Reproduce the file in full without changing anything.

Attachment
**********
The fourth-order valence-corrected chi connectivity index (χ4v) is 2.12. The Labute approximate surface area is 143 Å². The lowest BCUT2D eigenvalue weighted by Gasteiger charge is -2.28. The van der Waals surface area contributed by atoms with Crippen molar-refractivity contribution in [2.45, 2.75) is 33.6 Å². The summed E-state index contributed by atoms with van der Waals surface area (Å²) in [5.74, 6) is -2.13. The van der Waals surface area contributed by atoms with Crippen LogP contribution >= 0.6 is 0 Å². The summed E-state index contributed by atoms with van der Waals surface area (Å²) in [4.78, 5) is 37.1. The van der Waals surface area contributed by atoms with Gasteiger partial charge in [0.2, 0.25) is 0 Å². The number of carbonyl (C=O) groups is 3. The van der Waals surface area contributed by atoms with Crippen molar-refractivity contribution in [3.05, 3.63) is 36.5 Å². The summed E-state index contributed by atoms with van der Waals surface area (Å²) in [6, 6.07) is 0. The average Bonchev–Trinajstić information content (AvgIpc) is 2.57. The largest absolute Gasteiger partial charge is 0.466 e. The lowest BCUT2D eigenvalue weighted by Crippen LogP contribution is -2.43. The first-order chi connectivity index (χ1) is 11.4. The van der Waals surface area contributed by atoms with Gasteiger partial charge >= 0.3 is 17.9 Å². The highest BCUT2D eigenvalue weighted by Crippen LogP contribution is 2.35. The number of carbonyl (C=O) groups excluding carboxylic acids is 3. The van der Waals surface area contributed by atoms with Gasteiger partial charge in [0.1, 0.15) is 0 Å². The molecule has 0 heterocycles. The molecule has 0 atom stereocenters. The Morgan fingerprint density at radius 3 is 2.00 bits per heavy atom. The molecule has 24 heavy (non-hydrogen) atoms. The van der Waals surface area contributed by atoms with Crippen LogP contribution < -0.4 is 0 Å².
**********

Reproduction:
The fourth-order valence-corrected chi connectivity index (χ4v) is 2.12. The Labute approximate surface area is 143 Å². The lowest BCUT2D eigenvalue weighted by Gasteiger charge is -2.28. The van der Waals surface area contributed by atoms with Crippen molar-refractivity contribution in [2.45, 2.75) is 33.6 Å². The summed E-state index contributed by atoms with van der Waals surface area (Å²) in [5.74, 6) is -2.13. The van der Waals surface area contributed by atoms with Crippen LogP contribution >= 0.6 is 0 Å². The summed E-state index contributed by atoms with van der Waals surface area (Å²) in [4.78, 5) is 37.1. The van der Waals surface area contributed by atoms with Gasteiger partial charge in [0.2, 0.25) is 0 Å². The number of carbonyl (C=O) groups is 3. The van der Waals surface area contributed by atoms with Crippen molar-refractivity contribution in [3.05, 3.63) is 36.5 Å². The summed E-state index contributed by atoms with van der Waals surface area (Å²) in [6, 6.07) is 0. The average Bonchev–Trinajstić information content (AvgIpc) is 2.57. The largest absolute Gasteiger partial charge is 0.466 e. The lowest BCUT2D eigenvalue weighted by Crippen LogP contribution is -2.43. The first-order chi connectivity index (χ1) is 11.4. The van der Waals surface area contributed by atoms with Gasteiger partial charge >= 0.3 is 17.9 Å². The highest BCUT2D eigenvalue weighted by Crippen LogP contribution is 2.35. The number of carbonyl (C=O) groups excluding carboxylic acids is 3. The van der Waals surface area contributed by atoms with Gasteiger partial charge in [0.1, 0.15) is 0 Å². The molecule has 0 heterocycles. The molecule has 0 atom stereocenters. The Morgan fingerprint density at radius 3 is 2.00 bits per heavy atom. The molecule has 24 heavy (non-hydrogen) atoms. The van der Waals surface area contributed by atoms with Crippen LogP contribution < -0.4 is 0 Å².